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Old 10-14-2012, 11:04 PM   #1
indr OP
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Battery Charge Q

Battery. Was left alone, without a charger for about 6 months. I charged it up a week back using a Ctek charger.

Hooked it up again today. The charger has an indication for Currently Charging / Maintenance, which comes on anytime the voltage drops below 14V.

Once 14.4V is reached again, there is an indicator for Fully Charged.

The charger is switching between the ]Currently Charging / Maintenance mode and Fully Charged mode very frequently.

For 50 seconds it'll indicate Fully Charged. Then, for 2-3 seconds, it'll indicate Currently Charging / Maintenance. And it just keeps cycling like that.

Is this normal? 0.4V loss every 50 seconds...

Should I junk it?

Full disclosure: I tried hooking up hooking up the starter motor (standalone, detached from the bike) directly to the battery just a moment ago before I hooked it up to the charger. There was a loud noise during which I flinched and closed my eyes and found the motor about 4 inches away...
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Old 10-14-2012, 11:38 PM   #2
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Could be toast but I'd have it load tested first. Most places that sell batteries can test it for you for free. If it severely discharges under load and doesn't recover quickly, it's toast.
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Old 10-15-2012, 01:04 AM   #3
Tosh Togo
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What kind of battery is this?.
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Old 10-15-2012, 03:31 AM   #4
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Leaving a battery alone for 6 months could easily result in it being toast, especially if it wasn't fully topped off before sitting. I try to top off my batteries every couple weeks at a minimum.
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Old 10-15-2012, 09:42 AM   #5
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Quote:
Originally Posted by indr View Post
Full disclosure: I tried hooking up hooking up the starter motor (standalone, detached from the bike) directly to the battery just a moment ago before I hooked it up to the charger. There was a loud noise during which I flinched and closed my eyes and found the motor about 4 inches away...
Post 2.....!

http://www.advrider.com/forums/showthread.php?t=832406

Careful using a freshly charged battery to test a starter, doesn't take much of a spark to blow up a freshly charged L/A.Lesson learned a very long time ago.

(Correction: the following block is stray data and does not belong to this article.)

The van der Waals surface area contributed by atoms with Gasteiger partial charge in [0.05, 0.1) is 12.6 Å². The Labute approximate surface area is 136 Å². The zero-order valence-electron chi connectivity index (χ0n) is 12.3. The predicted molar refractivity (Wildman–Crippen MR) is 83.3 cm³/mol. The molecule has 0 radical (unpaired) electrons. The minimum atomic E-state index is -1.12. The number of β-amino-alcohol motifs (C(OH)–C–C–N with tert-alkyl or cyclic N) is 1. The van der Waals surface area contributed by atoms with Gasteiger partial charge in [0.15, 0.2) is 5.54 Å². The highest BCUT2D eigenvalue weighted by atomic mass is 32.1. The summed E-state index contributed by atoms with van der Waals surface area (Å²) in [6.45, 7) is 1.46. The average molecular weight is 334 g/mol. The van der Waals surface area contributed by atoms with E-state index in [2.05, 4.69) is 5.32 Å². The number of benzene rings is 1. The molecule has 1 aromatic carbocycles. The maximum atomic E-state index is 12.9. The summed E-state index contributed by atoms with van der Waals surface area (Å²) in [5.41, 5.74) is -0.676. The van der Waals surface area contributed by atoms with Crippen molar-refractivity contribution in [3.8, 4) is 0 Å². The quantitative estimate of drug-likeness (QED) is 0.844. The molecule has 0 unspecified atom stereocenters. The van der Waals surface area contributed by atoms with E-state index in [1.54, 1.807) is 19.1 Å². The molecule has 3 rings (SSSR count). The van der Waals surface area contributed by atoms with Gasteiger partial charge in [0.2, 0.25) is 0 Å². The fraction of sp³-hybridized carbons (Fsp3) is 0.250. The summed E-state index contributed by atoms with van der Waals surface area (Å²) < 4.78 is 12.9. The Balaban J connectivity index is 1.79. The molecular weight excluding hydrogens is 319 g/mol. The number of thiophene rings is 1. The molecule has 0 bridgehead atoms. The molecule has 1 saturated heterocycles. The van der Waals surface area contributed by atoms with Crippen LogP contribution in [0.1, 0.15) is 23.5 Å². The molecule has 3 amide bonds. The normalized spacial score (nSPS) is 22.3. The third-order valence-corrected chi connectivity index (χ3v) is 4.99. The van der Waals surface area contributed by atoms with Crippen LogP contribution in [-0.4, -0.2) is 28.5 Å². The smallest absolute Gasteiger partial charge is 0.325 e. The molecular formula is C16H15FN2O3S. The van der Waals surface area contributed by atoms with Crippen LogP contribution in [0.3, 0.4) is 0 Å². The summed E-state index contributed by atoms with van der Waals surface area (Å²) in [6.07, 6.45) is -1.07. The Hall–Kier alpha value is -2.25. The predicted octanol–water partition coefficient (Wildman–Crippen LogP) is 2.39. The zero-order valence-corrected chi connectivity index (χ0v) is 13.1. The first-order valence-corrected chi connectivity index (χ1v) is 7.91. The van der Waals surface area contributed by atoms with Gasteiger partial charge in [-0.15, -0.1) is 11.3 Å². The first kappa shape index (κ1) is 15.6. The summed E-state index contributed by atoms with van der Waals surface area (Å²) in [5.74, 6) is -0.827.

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H96669 screwed with this post 10-15-2012 at 09:48 AM
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Old 10-15-2012, 11:23 AM   #6
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14.4V for fully charged?

12.9V is fully charged. Anything over that means the battery is being actively charged at a high rate.
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Old 10-15-2012, 01:10 PM   #7
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Quote:
Originally Posted by LuciferMutt View Post
14.4V for fully charged?

12.9V is fully charged. Anything over that means the battery is being actively charged at a high rate.
Possible just after unplugging the charger.For a few minutes anyway....! Supposed to let them sit for quite a while, as in overnight to let the charge equalize then take a reading.Or put a load on it and wait for the bounce back. Then check against the charge tables for that type of battery, whatever it is.The last is for the ones who like to measure Voltages at 2 decimals.

All out there somewhere. May even be in the C-Tek litterature/owner's manual. Most of it is there:

http://www.batteryfaq.org/
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Old 10-15-2012, 01:54 PM   #8
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Quote:
Originally Posted by Tosh Togo View Post
What kind of battery is this?.
Quote:
Originally Posted by Sport View Post
Could be toast but I'd have it load tested first. Most places that sell batteries can test it for you for free. If it severely discharges under load and doesn't recover quickly, it's toast.
You are taking the "word" of a charger, without actually trying the battery?

Are you sure this charger is working properly? You're assuming it is, and it might not be. "Rest" the battery as suggested above and check the voltage with a digital volt meter (Harbor Freight gives them away). If it reads low (<12v) you could try a less fancy charger and see what happens. It couldn't hurt.

Really need to know what kind of battery it is (AGM, flooded wet cell). If it is a wet cell, is the electrolyte level correct?

A wet cell battery can be tested with a hydrometer (even the cheap "count the floating balls" version) and that will tell you the state of charge or if you have a weak or dead cell.